I’ve been watching a building go up. The empty lots in and around the King Street Metro are gradually filling in, as they should. The new kid in the neighborhood is just up the hill and west of the Crate and Barrel outlet. The steel frame went up this summer and I feared, having seen plenty of new buildings go up in Old Town, that this was its zenith. It would be all downhill once the bricks started hanging from the frame, trailing strips of play-doh expansion joints, and reach its nadir when various chunks of precast would no doubt be applied to assure meaning and legibility. Ah, yes, a pediment! That must be the entrance.
Frankly, the bar is so low for contemporary architecture in Old Town that the adjacent Crate and Barrel ranks as one of the best of its era. So I was pleasantly surprised to see a thoughtful and elegant brick skin, and more pleased still to see the street façade clad in crisp silvery metal panels. Here, it seemed, was a building that had some sense of its time and its construction method, maintained respect for its urban and material situation, but managed to avoid the sycophantic contextualism on display just east on both King and Prince Streets.
Then, at the end of last week, came the little fin just above and spanning about half the length of the windows on the metal panel façade. Exterior sun-shading, perhaps? Uh, no. This is the north façade. Besides, even if this were the south side these anorexic fins would be incapable of providing anything more than a shifting strip of shade on the glass. Now, there’s nothing wrong with an overhang on the north side. In a Tidewater climate such an element can provide that most generous and elusive gift: protection for an open window in the rain. But for that one would expect a) an operable window below and b) a fin with enough reach to do the job. As I stared at the façade I realized I was running out of benefit-of-a-doubt excuses.
It seems that this new building has inadvertently fallen into a particularly insidious form of Alexandria contextualism: attaching elements that pretend to do something significant, but instead do nothing at all. Shutters nailed to the wall, cupolas unable to breathe, blind dormers, and now dysfunctional sun-shading. Like the proverbial 13th chime of the clock, these elements erode the integrity not only of themselves, but of all that came before. When exterior sun-shading, the most elegant, truly architectural strategy for fine-tuning a building to its environment, is deployed as a motif then we’ve undermined our own legitimacy in environmental leadership: it’s just decoration.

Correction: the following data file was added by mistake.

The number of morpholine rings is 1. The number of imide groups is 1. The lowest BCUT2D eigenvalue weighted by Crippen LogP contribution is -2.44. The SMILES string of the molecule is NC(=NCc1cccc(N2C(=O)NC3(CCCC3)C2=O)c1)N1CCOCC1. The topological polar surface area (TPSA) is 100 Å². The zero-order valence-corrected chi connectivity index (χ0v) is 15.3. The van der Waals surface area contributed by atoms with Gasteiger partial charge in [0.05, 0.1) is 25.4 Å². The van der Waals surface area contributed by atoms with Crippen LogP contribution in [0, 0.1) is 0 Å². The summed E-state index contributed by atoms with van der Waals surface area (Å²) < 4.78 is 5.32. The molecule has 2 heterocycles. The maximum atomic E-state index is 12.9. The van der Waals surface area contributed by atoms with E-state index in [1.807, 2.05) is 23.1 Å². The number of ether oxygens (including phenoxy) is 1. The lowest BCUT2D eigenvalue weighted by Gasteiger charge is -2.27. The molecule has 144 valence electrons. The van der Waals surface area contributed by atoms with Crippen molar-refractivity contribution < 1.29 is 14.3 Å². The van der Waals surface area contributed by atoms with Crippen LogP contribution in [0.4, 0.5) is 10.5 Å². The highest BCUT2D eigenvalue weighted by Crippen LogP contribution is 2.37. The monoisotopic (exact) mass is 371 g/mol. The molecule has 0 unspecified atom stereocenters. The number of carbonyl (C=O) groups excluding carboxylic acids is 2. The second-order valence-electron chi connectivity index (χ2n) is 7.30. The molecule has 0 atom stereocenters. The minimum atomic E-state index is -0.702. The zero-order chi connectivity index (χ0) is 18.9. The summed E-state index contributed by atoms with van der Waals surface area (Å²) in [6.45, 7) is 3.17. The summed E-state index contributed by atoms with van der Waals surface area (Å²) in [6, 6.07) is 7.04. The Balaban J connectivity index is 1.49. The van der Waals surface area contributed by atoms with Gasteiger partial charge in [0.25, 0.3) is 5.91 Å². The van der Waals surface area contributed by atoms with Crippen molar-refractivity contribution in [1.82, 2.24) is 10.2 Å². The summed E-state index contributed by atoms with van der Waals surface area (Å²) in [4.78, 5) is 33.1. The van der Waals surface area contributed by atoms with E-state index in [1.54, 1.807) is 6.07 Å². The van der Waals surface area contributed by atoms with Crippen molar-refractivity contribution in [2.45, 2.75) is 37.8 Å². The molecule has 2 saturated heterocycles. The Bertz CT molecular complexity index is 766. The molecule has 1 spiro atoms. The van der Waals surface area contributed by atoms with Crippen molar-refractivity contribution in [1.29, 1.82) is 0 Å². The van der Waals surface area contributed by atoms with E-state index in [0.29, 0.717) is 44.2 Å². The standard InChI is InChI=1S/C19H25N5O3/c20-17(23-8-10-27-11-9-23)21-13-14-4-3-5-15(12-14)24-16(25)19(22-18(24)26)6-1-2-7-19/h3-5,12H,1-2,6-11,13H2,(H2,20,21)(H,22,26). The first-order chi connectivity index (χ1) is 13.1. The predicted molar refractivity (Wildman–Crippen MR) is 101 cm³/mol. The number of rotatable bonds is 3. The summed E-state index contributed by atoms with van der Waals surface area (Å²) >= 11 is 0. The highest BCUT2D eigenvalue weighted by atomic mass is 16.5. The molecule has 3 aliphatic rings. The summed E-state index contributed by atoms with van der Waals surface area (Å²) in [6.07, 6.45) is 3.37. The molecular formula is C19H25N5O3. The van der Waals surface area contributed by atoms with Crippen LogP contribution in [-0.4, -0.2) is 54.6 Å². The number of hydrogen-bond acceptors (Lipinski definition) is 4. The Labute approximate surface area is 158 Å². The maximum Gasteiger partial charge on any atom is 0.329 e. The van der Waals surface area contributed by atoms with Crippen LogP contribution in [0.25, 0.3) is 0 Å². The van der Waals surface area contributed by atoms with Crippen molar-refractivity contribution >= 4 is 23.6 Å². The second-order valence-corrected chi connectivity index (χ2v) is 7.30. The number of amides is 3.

Well, now I’ve done it. I’ve just stepped into the truth and beauty argument, and I can hear the epithets: You functionalist! You decorator! Don’t you know ornament is a crime! Well, your mother is a minimalist! Using history the way a drunk uses a lamppost—for support rather than illumination—architects have been treading the culturally constructed integrity high-wire for centuries. Loos, Sullivan, Kahn have tried to parse the difference between decoration and ornament, satisfying me, for one, but somehow the public never read the Cliff notes. The hardcore functionalists ask if an element doesn’t “do” anything then why use it. Well, that all depends on what the definition of “do” does, to paraphrase our former President.
Ornament is born of construction—the adoration of the joint, in Louis Kahn’s memorable words—while decoration strives to conceal it. The degree to which some of us can stomach decoration varies widely, like tolerance to really sugary food. It’s deception that is impossible to digest. The architects of this otherwise perfectly admirable building, the kind Alexandria should encourage, acted either out of cynicism or ignorance in reducing exterior shading to a motif. And I don’t know which one is worse.